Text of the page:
The infamous bankrupt solar manufacturer Solyndra is now suing three U.S.-based Chinese solar companies, arguing that these companies used predatory pricing to undermine American competition.
Solyndra is asking for $1.5 billion in compensation from Chinese solar companies Suntech, Trina Solar Ltd, and Yingli Green Energy Holding Co., now saying that these firms came to the U.S. to destroy domestic solar manufacturers.
“[W]e just received notice of this complaint, but from our initial review, these are unwarranted and misguided claims from a company that has a clear history of failed technology and achievements,” said Robert Petrina, managing director at Yingli Green Energy Americas.
Bloomberg Businessweek reports that the government may recoup next to nothing from the failed solar company — only projected to get back 19 percent on $142.8 million of the loan and likely nothing on the remaining amount.
However, all of Solyndra’s creditors could be made whole from the $1.5 billion lawsuit, said Solyndra attorney Debra Grassgreen.
Solyndra received a $535 million loan guarantee from the U.S. Department of Energy in 2009, after which, President Obama hailed the company as “leading the way” and the company represented one of the “true engines of economic growth.”
“It is time to rev up the American innovation machine and reclaim our lead on clean energy,” said Energy Secretary Steven Chu when the loan was announced. “This investment is part of a broad, aggressive effort to spark a new industrial revolution that will put Americans to work, end our dependence on foreign oil and cut carbon pollution.”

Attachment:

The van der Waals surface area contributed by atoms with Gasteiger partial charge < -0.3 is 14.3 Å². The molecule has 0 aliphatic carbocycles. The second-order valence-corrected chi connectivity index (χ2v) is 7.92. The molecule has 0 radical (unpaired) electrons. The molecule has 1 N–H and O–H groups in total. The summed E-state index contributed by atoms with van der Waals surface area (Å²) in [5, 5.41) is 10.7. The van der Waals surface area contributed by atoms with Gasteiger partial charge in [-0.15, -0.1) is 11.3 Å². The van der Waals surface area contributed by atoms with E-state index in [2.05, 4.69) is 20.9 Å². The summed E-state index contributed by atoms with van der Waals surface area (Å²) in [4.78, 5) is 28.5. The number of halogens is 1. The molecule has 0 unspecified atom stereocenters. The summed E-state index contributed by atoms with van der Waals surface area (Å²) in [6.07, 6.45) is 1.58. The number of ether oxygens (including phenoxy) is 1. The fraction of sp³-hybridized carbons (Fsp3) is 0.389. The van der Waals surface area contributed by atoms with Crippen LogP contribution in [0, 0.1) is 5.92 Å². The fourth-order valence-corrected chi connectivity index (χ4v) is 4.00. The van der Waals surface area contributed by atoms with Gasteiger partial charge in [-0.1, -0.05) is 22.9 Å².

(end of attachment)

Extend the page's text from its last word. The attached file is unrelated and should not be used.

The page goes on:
Despite warnings early on from DOE staff that the solar company would run out of cash by September 2011, the loan moved forward with the loan, and in August 2011, the Solyndra filed for bankruptcy, laying off 1,100 workers.
The failure sparked an 18-month investigation led by House Republicans which suggested that that administration officials knew Solyndra was risky since the beginning and rushed the loan through for political purposes.
“One year after Solyndra filed for bankruptcy, we continue to learn the ugly truth of Solyndra’s sweetheart restructuring deal,” said Energy and Commerce Committee Chairman Republican Fred Upton of Michigan and Oversight and Investigations Subcommittee Chairman Republican Cliff Stearns of Florida.
“Our investigation showed White House officials ignored numerous red flags in the pursuit of fawning headlines, and taxpayers are sadly paying the price,’ the Congressmen continued. “Our No More Solyndras Act will put an end to DOE’s mismanaged loan guarantee program once and for all, a program the Obama administration was unprepared to lead.”
The House passed the No More Solyndras Act last month which would program an increase oversight and curtail the DOE loan guarantee program. However, the Senate is expected to ignore the bill altogether.
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